Protestantism arose in Europe in the first half of the XVI century as a result of Reformation, as a reaction to escalated problems of Catholic Church. Since then, as a result of detaching the fragments from the Roman church and splitting within itself an enormous amount of different flows of Protestantism appeared.
In the course of collision with the Roman church Protestantism became firmly established in the countries of Northern Europe and became a dominant religion there. In the same region beer wins a competition over wine, as wine industry cannot develop because of cold climate. But, despite that and abundance of old brands, their names practically do not intersect with Protestant churches. There is a row of reasons why that happened.
Most Protestants reject monkhood, propagandizing secular living in accordance with the Bible, although some confessions have communes similar to monasteries. Therefore, the concepts of “monasterial/abbey” beer and Protestantism are not very compatible.
Positive attitude towards entrepreneurial spirit and liberal looks inherent to the Protestants on the whole provide possibilities to producers wanting to brew “Protestant” beer. But the generalized advertisement association would be strange because of the great number of external forms of Protestant church.
And the names of separate Protestant churches are used for nonalcoholic products, but rarely for beer, on moral and legal considerations. One of the few examples is The Thirsty Quaker brewery from Jersey, USA, that besides the name uses a recognizable image of a Quaker’s hat on its logotype.
Protestant church attributes are usually taken to the minimum. Well-known names and religious characters that potentially can be used by marketing specialists of brewing companies are limited too. It is because most Protestants don’t have the division into the clergy that is close to God, and the laity, therefore there are not as many reverent saints as in a Catholicism and Orthodoxy. Rather there are bright images and people who laid the foundation of some flow of Christianity. Their names potentially can be used in the naming of beer.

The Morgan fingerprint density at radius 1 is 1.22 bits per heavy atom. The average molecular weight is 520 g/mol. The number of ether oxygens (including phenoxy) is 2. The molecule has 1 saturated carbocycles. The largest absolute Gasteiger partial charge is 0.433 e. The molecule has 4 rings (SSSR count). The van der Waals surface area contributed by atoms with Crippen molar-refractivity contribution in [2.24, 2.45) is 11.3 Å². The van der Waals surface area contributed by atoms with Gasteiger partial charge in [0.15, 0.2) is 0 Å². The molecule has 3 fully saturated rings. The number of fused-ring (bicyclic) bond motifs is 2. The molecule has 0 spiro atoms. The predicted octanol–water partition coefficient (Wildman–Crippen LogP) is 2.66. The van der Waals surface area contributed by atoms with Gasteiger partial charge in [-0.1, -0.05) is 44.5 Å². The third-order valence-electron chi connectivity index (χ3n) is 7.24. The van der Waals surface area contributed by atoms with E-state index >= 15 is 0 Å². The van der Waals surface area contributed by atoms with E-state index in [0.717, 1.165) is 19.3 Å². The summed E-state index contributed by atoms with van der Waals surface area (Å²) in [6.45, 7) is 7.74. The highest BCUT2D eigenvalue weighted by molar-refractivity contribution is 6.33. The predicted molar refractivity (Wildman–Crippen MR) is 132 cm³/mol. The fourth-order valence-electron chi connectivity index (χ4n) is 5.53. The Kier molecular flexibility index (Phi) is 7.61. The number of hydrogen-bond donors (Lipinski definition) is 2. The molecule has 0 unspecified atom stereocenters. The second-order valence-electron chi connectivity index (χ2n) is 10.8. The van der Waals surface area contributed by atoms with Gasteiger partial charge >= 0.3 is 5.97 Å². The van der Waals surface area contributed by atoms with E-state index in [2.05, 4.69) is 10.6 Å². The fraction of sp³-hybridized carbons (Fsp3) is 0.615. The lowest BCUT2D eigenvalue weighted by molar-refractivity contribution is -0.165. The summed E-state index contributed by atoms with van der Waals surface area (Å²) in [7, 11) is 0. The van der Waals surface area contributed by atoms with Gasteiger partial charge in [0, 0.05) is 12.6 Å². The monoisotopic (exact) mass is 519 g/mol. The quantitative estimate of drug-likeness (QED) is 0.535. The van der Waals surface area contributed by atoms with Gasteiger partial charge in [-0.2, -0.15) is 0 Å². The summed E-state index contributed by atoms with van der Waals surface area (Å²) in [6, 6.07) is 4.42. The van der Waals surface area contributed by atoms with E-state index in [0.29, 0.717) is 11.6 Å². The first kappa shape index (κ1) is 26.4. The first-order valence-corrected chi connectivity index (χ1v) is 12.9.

Such example is the Black Abbey brewing company, located in Nashville, USA. Characters of monks-brewers are replaced there by “beer fraternity”. It is further needed to quote the uncut legend of Black Abbey Brewing Company itself, which tied up the story of Martin Luther and brewing:
«St. Anne, help me! I will become a monk!” Fearing he was suffering God’s judgment, Martin Luther uttered these words while trapped in a fierce thunderstorm in Stotternheim, Germany in 1505. True to his declaration, the onetime law student soon joined the Augustinian monastery in Erfurt, Germany. A few years later he relocated to Wittenberg’s monastery, The Black Cloister, and it was there that he penned his famous Ninety-Five Theses. He nailed the document, which boldly challenged the church establishment, to the Castle Church doors in Wittenberg on Oct. 31, 1517. So began the Protestant Reformation.
After years on the run as an outlaw, Luther returned to The Black Cloister in 1525 and married Katherine von Bora, a refugee nun who had earned her brewing license before fleeing her convent. The couple received The Black Cloister building and grounds as a wedding gift, moved in and made it their personal residence, “Lutherhaus.”
Katherine created what became known as the best beer in Wittenberg. Using local ingredients and traditional techniques, Katherine crafted beers that were likely more similar to today’s Belgian-style ales than to the lagers for which Germany is famous.
What the Luthers established was, in the truest sense, a new kind of abbey: A community of fellowship bound together by hard work and fine, handcrafted ales. Given this history and our deep respect for the accomplishments and vision of Martin Luther, we settled on the name The Black Abbey Brewing Company.
The Black Abbey brews similarly inspired ales in Nashville, Tennessee. These ales are creative, accessible and unique. They rely on 600 years of brewing tradition, starting with styles that Martin Luther himself might have enjoyed».